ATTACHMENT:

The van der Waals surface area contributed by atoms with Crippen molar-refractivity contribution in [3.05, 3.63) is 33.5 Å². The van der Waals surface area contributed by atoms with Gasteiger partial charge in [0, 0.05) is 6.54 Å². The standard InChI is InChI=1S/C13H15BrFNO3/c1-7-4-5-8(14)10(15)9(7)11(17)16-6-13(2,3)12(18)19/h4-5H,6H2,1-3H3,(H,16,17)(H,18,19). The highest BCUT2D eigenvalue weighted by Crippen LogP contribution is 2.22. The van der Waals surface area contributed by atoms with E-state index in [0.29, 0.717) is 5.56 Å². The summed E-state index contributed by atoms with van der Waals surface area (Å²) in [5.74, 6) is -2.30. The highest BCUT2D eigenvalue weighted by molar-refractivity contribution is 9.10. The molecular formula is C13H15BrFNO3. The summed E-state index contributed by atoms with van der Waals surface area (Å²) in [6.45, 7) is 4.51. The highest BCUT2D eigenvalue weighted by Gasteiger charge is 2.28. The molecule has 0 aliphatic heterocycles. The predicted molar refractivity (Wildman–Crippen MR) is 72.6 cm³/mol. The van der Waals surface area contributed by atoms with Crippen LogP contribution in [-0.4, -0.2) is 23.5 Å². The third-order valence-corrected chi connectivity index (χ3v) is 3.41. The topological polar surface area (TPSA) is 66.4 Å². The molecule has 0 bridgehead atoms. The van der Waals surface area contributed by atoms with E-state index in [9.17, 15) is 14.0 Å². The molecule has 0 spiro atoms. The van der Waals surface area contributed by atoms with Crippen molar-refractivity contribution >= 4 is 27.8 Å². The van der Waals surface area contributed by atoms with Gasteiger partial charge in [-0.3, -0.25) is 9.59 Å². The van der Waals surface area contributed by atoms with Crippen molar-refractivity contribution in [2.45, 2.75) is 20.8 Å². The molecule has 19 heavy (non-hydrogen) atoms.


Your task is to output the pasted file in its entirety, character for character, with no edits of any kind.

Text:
The van der Waals surface area contributed by atoms with Crippen molar-refractivity contribution in [3.05, 3.63) is 33.5 Å². The van der Waals surface area contributed by atoms with Gasteiger partial charge in [0, 0.05) is 6.54 Å². The standard InChI is InChI=1S/C13H15BrFNO3/c1-7-4-5-8(14)10(15)9(7)11(17)16-6-13(2,3)12(18)19/h4-5H,6H2,1-3H3,(H,16,17)(H,18,19). The highest BCUT2D eigenvalue weighted by Crippen LogP contribution is 2.22. The van der Waals surface area contributed by atoms with E-state index in [0.29, 0.717) is 5.56 Å². The summed E-state index contributed by atoms with van der Waals surface area (Å²) in [5.74, 6) is -2.30. The highest BCUT2D eigenvalue weighted by molar-refractivity contribution is 9.10. The molecular formula is C13H15BrFNO3. The summed E-state index contributed by atoms with van der Waals surface area (Å²) in [6.45, 7) is 4.51. The highest BCUT2D eigenvalue weighted by Gasteiger charge is 2.28. The molecule has 0 aliphatic heterocycles. The predicted molar refractivity (Wildman–Crippen MR) is 72.6 cm³/mol. The van der Waals surface area contributed by atoms with Crippen LogP contribution in [-0.4, -0.2) is 23.5 Å². The third-order valence-corrected chi connectivity index (χ3v) is 3.41. The topological polar surface area (TPSA) is 66.4 Å². The molecule has 0 bridgehead atoms. The van der Waals surface area contributed by atoms with E-state index in [9.17, 15) is 14.0 Å². The molecule has 0 spiro atoms. The van der Waals surface area contributed by atoms with Crippen molar-refractivity contribution >= 4 is 27.8 Å². The van der Waals surface area contributed by atoms with Gasteiger partial charge in [-0.3, -0.25) is 9.59 Å². The van der Waals surface area contributed by atoms with Crippen molar-refractivity contribution in [2.45, 2.75) is 20.8 Å². The molecule has 19 heavy (non-hydrogen) atoms.